13. Krzysztof says:


    Of course I will obey… but let me just stress that above I was not talking about religion, but about philosophy. Unless you think that there is only philosophy of science there, my argument is still valid I would think, and I hence do not get your point – you think there is misuse of funds? But then we might consider closing all humanities… Please, keep in mind that I am just asking an academic question (in the direct sense:) and not trying to bring closer religion to fundamental sciences.

  14. Peter Woit says:


    My concern here is about the Templeton Foundation’s very well financed goal of injecting religion into this (and I think this is the same concern being discussed on Leiter’s blog). It’s not a “misuse of funds”, they are very clear about what they are trying to do, and they have every legal right to do it. I just think that people need to be aware that, for instance, when they all of a sudden see “Philosophy of Cosmology” conferences, talks, blogs, books, etc., there is a reason for this. A very wealthy group devoted to bringing religion and science together has decided this is an effective way to spend their money. Some of what comes out of this will be perfectly respectable science or philosophy of science, some of it will be pseudo-science (the multiverse), and some of it will be dubious injections of religion into science, but, in any case, people should be made aware of what is going on here.

  15. Krzysztof says:


    I promise this is my last post and I shut up, but you mix two things I think:

    1. I agree – multiverse is not physics, and its (very many) promoters should not claim so, but that is not the same as doing some properly labeled, inter-disciplinary stuff.

    2. Fundamental science naturally, ‘by definition’, is raising philosophical questions. Many of us are very curious what is ‘meaning’ of physics – is for example the probabilistic QM end of story etc.

    Finally, I think you are a bit oversensitive to religion – it plays so little role in the ‘western’ academia anyway.
    (And it is not all bad maybe at the end – two greatest revolutions in cosmology were led by priests – Copernicus and Lemaitre – after all :)

  16. Peter Shor says:

    Re: the STEM job non-crisis report, let me point out that you can prove anything with statistics. One quote from the report:

    “For computer science graduates employed one year after graduation (i.e., excluding those unemployed or in graduate school), about half of those who took a job outside of IT say they did so because the career prospects were better elsewhere, and roughly a third because they couldn’t find a job in IT. ”

    This means that many of those who took a job outside of IT did so because these were better jobs. I don’t know what these jobs are, but I am assuming many of them are reasonably high-level (since they’re better than the IT jobs these students were offered). Do we really want to fill them with technologically illiterate people?

    That, of course, depends on the job, and the report doesn’t give enough detail to answer this question.

  17. aether says:

    Let’s main some sense of historical perspective. The Michaelson-Morley experiment never disproved the luminiferous aether. The theory simply became more and more contrived as new data came in. For example Lorentz-Fitzgerald and the length contraction idea was introduced to explain some of the observed null results for the aether wind. But as more measurements were made, the theoretical constructs became more and more artificial. But the theory was never disproved per se. What happened was that Einstein introduced the Special Theory of Relativity, and that not only explained all the observed data, but it was able to fit new results without modification of its basic principles. And so people simply abandoned the aether theory in favor of relativity. So about LHC and SUSY, nothing will ever disprove SUSY. The models will simply get more contrived. What needs to happen is that an alternative theory will come along, which can explain all observed phenomena (explain naturalness?) and also fit all future measurements without change to its fundamental principles. That simply hasn’t happened yet, but that’s the way theories die out.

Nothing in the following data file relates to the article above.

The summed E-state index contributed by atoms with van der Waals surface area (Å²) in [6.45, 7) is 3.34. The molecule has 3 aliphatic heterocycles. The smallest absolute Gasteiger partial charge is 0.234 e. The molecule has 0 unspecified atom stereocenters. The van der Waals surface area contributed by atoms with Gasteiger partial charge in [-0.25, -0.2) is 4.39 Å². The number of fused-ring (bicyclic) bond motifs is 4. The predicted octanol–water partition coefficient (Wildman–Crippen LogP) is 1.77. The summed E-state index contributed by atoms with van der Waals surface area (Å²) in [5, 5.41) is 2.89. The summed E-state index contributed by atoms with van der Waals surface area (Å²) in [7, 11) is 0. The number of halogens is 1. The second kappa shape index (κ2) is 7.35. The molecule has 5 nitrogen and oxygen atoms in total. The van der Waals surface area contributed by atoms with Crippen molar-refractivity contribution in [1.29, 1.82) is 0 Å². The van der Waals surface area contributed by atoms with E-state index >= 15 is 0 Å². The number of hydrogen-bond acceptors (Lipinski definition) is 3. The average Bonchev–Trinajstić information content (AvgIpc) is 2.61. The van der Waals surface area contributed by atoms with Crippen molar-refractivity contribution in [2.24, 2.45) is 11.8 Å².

18. Chris W. says:

    On the conference in honor of Bruno Zumino, see this post from Steve Hsu, with photos of a few of the participants.

  19. paddy says:

    @Peter Woit concerning Brian Leiter’s blog:
    My head is aching attempting to follow the arguments pro and con (I think) of the potential of bias on accepting Templeton funds. The only phrase that comes to my bewildered mind is “slippery slope”–a locale where I believe these folks frolic and you are just pissing in the wind…so to say.

  20. ca$$$$h says:

    It’s all well and good to turn up one’s nose at Templeton funding, but the fact remains, one needs funding anyway, and where do you propose to get it?

    Written in 1946 when Brookhaven National Lab was being planned, and a sequel in 1956

    Take away your billion dollars

    Arthur Roberts, 1946

    Upon the lawns of Washington the physicists assemble,
    From all the land are men at hand, their wisdom to exchange.